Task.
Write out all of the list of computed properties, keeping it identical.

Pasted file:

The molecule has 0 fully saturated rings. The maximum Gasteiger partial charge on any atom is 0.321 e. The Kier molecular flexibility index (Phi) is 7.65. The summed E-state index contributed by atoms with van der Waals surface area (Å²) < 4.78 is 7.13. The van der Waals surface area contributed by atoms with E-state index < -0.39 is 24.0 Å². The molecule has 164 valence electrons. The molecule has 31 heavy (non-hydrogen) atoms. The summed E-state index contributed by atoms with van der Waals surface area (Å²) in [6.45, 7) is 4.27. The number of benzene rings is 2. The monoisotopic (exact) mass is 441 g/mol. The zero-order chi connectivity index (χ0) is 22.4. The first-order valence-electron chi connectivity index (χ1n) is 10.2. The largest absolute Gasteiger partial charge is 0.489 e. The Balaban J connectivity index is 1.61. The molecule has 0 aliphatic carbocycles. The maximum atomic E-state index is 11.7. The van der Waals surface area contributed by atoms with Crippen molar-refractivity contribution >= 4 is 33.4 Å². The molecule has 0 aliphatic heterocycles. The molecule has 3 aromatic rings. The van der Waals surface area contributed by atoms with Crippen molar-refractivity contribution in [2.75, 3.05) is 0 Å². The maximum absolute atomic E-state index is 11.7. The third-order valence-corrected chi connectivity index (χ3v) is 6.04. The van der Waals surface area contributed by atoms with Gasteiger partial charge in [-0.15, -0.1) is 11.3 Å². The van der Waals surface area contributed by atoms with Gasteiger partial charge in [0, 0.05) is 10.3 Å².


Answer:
The molecule has 0 fully saturated rings. The maximum Gasteiger partial charge on any atom is 0.321 e. The Kier molecular flexibility index (Phi) is 7.65. The summed E-state index contributed by atoms with van der Waals surface area (Å²) < 4.78 is 7.13. The van der Waals surface area contributed by atoms with E-state index < -0.39 is 24.0 Å². The molecule has 164 valence electrons. The molecule has 31 heavy (non-hydrogen) atoms. The summed E-state index contributed by atoms with van der Waals surface area (Å²) in [6.45, 7) is 4.27. The number of benzene rings is 2. The monoisotopic (exact) mass is 441 g/mol. The zero-order chi connectivity index (χ0) is 22.4. The first-order valence-electron chi connectivity index (χ1n) is 10.2. The largest absolute Gasteiger partial charge is 0.489 e. The Balaban J connectivity index is 1.61. The molecule has 0 aliphatic carbocycles. The maximum atomic E-state index is 11.7. The van der Waals surface area contributed by atoms with Crippen molar-refractivity contribution >= 4 is 33.4 Å². The molecule has 0 aliphatic heterocycles. The molecule has 3 aromatic rings. The van der Waals surface area contributed by atoms with Crippen molar-refractivity contribution in [2.75, 3.05) is 0 Å². The maximum absolute atomic E-state index is 11.7. The third-order valence-corrected chi connectivity index (χ3v) is 6.04. The van der Waals surface area contributed by atoms with Gasteiger partial charge in [-0.15, -0.1) is 11.3 Å². The van der Waals surface area contributed by atoms with Gasteiger partial charge in [0, 0.05) is 10.3 Å².